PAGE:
Near the Tidal Basin in Washington, crews have cleaned grime off the white marble exterior of the Jefferson Memorial and fixed cracked stone to prevent falling debris. At the Statue of Liberty, plans are in the works to waterproof the exterior of the massive stone fort built in 1807 that serves as the monument’s base.
And at New River Gorge in West Virginia, one of the newest national parks, historic masonry grills have been restored near the Grandview Visitor Center, which features a breathtaking overlook of the valley and waterway 1,400 feet (430 meters) below.
Under legislation passed by Congress in 2020, some of America’s most spectacular natural settings and historical icons, from the monuments of the East Coast to the Grand Canyon and Yosemite in the West, are getting a makeover.
The Great American Outdoors Act dedicates up to $1.6 billion a year for the next five years to extensive maintenance and repairs that have been put off time and time again. The funding will go toward critical projects in national parks, forests, wildlife refuges, and recreation areas, according to the Department of the Interior. It also includes funding for tribal schools.
Some of the first projects being funded are smaller ones that will preserve historical structures like the grills at New River Gorge and the marble walls of the Jefferson Memorial. But dozens of other projects are coming, some more urgent than others.
In Puerto Rico, plans call for stabilizing a cliffside eroded by wind, rain, and waves at San Juan National Historic Site to stop rocks from falling on a popular recreation trail below.
Another project will repair the failing left abutment of a 146-year-old masonry dam on the Potomac River at the Chesapeake and Ohio Canal National Historical Park “to prevent possible loss of life” from a sudden release of water.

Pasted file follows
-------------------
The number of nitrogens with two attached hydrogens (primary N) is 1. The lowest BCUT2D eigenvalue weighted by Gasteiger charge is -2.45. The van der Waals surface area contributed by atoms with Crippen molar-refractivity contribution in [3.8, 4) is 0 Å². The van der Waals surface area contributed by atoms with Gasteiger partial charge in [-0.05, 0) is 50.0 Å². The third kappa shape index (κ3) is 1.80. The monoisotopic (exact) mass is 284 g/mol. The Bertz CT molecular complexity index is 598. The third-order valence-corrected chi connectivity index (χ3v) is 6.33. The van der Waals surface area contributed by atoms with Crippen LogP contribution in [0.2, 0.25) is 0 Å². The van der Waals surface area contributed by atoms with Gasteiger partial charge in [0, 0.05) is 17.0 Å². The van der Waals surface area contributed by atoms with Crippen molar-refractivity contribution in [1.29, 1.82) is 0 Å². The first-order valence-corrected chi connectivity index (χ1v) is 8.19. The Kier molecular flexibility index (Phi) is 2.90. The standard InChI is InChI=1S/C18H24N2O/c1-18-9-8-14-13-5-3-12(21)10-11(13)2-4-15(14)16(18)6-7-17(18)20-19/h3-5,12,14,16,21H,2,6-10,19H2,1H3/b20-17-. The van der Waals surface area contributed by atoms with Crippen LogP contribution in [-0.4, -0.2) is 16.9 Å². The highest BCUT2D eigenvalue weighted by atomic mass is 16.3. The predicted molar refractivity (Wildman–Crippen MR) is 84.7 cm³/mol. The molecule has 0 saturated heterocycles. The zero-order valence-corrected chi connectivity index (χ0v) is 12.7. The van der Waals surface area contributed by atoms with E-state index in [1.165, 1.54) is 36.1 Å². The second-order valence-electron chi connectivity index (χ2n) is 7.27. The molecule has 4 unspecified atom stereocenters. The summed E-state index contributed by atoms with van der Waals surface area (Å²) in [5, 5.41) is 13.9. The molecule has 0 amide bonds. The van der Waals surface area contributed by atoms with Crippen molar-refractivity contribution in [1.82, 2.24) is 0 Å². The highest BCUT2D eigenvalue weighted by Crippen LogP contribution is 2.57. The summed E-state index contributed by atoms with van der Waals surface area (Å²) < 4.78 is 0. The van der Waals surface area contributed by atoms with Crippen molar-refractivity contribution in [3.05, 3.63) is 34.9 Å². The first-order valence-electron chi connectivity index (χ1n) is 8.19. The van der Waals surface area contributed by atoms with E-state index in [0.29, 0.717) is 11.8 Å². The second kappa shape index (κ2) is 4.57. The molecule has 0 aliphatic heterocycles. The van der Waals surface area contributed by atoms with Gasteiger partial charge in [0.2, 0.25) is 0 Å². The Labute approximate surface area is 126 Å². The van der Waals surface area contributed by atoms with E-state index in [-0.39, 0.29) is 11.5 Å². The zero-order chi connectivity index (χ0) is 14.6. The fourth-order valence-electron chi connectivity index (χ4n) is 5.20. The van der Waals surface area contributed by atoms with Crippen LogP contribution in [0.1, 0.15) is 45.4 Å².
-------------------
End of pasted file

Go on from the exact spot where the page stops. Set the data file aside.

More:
At the Grand Canyon, a massive Swiss chalet–style building with oversized balconies, windows, and eaves is in line for an upgrade that will bring the now-vacant structure up to code and stabilize it while the park determines how best to use it.
Some of the projects planned for the next year will fix problems with infrastructure that park visitors might not immediately notice: repaving roads, repairing leaky lodge roofs, and replacing outdated utilities that pose safety risks.
One such project will replace dilapidated high-voltage transmission lines and towers at Yosemite National Park. The lines constructed in the mid-1930s provide power to the entire Yosemite Valley.
Several campgrounds will see improvements, including one in the Rocky Mountains that will get new utility lines to provide consistent clean water and power as well more electric hookups and parking.
Masonry hearths built in the 1930s in Grandview’s picnic area had deteriorated in the elements, and the grills sat mostly unused until September when crews arrived to make repairs.
Crews replaced the brick and mortar and installed new grates, said Moira Gasior, historic preservation steward at New River Gorge. Gasior worked to help obtain $280,000 in funding for the project, which included repairs to a large fireplace in a picnic shelter built by the Civilian Conservation Corps before World War II.
At the Jefferson Memorial, the $3.8 million project to clean and restore the structure below its dome wrapped up in late October after several months of work to clean grime that had spread over the white marble, making it darker—even black in places—said Mike Litterst, spokesman for the National Mall.
“The Jefferson Memorial certainly had a deteriorating appearance over the last several years due to the biofilm, and the cleaning has restored it to the bright white that people expect and, to be perfectly honest, Thomas Jefferson deserves,” Litterst said.
In the coming years, several other high priority projects are slated for funding, including a new water line at the Grand Canyon that serves more than 6 million visitors and year-round residents.
Grand Canyon spokeswoman Joelle Baird said the park expects funding in fiscal year 2023 for the pipeline that has broken more than 85 times in the past 10 years, leading to costly repairs that require supplies and workers to be flown in by helicopter.
The cost to replace the line, which is decades beyond its life expectancy, easily tops $100 million, Baird said.
“It’s going to be a very large undertaking but ultimately is going to have huge benefits to the infrastructure and water delivery to the entire park,” she said.
Associated Press writer Felicia Fonseca in Flagstaff, Arizona, contributed to this report.>>Next: The Best National Parks to Visit in Winter